Friday 5 January 2007

Who took all the pies?

I accept that Mitchells and Butler have every right to decide what to sell in their pubs even when I deplore the decision in question:
The Horse Shoe bar in Drury Street has withdrawn pies from its menu on the instruction of its owners Mitchells and Butlers.

Bar owners are hoping "to broaden the pub's appeal to a wider customer base".

This is cultural vandalism. Like everywhere else in Britain, Glasgow already has plenty of pubs aimed at pleasing that so-called "wider customer base". The Horse Shoe Bar is world famous and well patronised precisely because it's not one of those damned plastic pubs that are full of plastic people who drink fancy water and whose idea of a square meal is a couple of lettuce leaves. Actually, I suspect that M&B are running scared of the health fascists on Glasgow Council and in the Scottish Parliament and wanted to implement their miserable new menu before it becomes compulsory. Anyway, if you want a "wider customer base" shouldn't they be serving more pies?

At least the customers are fighting back:

David Hunter, a Horseshoe regular, has launched an online vote asking punters to support his campaign to return pies to the menu.

His website says the pie has been a tradional (no BBC spellchecker?) snack with thousands of patrons.

"It's the natural choice with a pint," it adds.

It's at times like this that I wish I had enough money to buy Mitchells and Butlers and fire the idiots who made this decision.

I note that the people agree with me.

1 comment:

David Farrer said...

Comments made on previous template:

David Hunter
Many thanks for all the comments in this post. I'm happy to say that M&B reversed their decision, which incidentally had been made by the local area manager and not by M&B senior management, and have returned the pies to there rightful place - in the pie warmer of The Horse Shoe Bar. 
One comment made "it takes months to find a customer, seconds to lose one" proved very true, as guys like myself and many others, left for other Glasgow locals that have stayed with tradition. Mind you there's not a lot of traditional pubs left. 
Monday 15 January 2007 sees the pie relaunched and McGhees who supply them have donated the first 100 FREE. 
Thanks again for all your support. 
David Hunter 
Horse Shoe Bar pie campaigner.

13 January 2007, 12:37:00 GMT
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Andrew Ian Dodge
As a former CAMRA member & current supporter, I hear yah David. Its rather appals me to see what some of the chains are doing to their pubs. Alas Whetherspoon is no better with its banning of smoking ahead of the law. One of the best things about the UK is its pub it would be a shame to lose that asset as well.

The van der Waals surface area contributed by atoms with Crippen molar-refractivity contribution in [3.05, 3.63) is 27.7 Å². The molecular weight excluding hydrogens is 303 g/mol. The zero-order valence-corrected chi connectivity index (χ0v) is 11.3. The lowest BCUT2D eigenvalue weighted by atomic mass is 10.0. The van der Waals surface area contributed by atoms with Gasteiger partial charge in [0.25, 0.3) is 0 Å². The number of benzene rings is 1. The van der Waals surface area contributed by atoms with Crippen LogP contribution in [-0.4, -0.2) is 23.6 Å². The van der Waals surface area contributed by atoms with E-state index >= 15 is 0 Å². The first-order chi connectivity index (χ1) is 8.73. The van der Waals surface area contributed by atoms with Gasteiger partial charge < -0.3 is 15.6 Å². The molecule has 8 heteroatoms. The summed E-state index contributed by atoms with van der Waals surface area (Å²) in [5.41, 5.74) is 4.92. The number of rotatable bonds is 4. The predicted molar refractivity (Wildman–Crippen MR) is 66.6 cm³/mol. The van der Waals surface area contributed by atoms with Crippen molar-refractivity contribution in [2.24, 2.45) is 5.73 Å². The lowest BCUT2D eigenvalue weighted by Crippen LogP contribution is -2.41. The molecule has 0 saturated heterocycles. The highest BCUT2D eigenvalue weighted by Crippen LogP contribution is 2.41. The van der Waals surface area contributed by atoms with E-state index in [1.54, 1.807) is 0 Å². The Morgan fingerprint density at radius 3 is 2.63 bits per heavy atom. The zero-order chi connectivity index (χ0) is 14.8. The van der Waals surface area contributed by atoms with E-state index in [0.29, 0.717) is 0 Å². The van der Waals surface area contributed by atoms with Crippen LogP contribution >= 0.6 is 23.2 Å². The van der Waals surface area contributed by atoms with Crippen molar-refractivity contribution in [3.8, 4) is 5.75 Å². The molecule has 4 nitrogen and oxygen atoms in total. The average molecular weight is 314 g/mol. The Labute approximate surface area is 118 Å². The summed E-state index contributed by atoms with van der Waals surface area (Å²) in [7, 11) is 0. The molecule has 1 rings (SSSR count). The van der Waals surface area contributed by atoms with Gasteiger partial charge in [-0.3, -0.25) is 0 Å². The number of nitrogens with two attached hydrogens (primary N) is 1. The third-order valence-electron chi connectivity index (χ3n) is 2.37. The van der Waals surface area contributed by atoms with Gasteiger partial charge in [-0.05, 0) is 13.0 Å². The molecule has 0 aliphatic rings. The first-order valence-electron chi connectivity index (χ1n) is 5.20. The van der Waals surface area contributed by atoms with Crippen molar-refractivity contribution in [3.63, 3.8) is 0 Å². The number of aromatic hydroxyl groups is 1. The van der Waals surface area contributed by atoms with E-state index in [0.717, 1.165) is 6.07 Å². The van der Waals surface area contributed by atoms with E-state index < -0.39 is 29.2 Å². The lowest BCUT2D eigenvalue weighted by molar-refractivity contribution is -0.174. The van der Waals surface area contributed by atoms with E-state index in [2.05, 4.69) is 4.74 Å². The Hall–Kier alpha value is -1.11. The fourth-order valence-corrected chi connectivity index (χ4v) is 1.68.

8 January 2007, 09:01:36 GMT
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David Farrer
As I said at the beginning of the post I fully accept M&B's right to make this decision. I don't think that "there should be a law against it". But I also accept that people can complain loudly about this - and I'm one of them! I hope that market forces will make M&B reconsider. Note that the health fascists are not part of market forces but an execise of non-market power. The plastic people may predominate eventually though. Hopefully not. 
And I haven't even mentioned the inevitable bankruptcy of ScotRail once Edinburgh folk no longer need to go through to Glasgow for the Horse Shoe experience...

5 January 2007, 16:51:40 GMT
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I think its mad that they don't offer even more pies. They are dead trendy down in London now. There's square pies, all sorts. You can pay £10 for a pie down a Terence Conran Pub FFS! 
They could probably increase trade by becoming an expert in pies and pints. Shame they can't see this. 
I lived in Glasgow for 10 years, went to the Horseshoe a few times, and its an old timer's traditional pub - I like that kind of thing though. 
It seems to me that they owners are probably going to do it up and completely ruin it. 
David - if you are a libertarian though, how can you interfere with business's decision to do what it wants. OK it doesn't make much business sense.

5 January 2007, 15:57:01 GMT
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Andrew Duffin
Presumably what they're really trying to do is narrow the pub's appeal to its current customer base, who I imagine are perceived as unfashionable/unprofitable and whom the owners therefore wish to drive away. 
A high-risk strategy imho. Have they never heard "It takes months to find a customer - and seconds to lose one" ?

5 January 2007, 13:13:23 GMT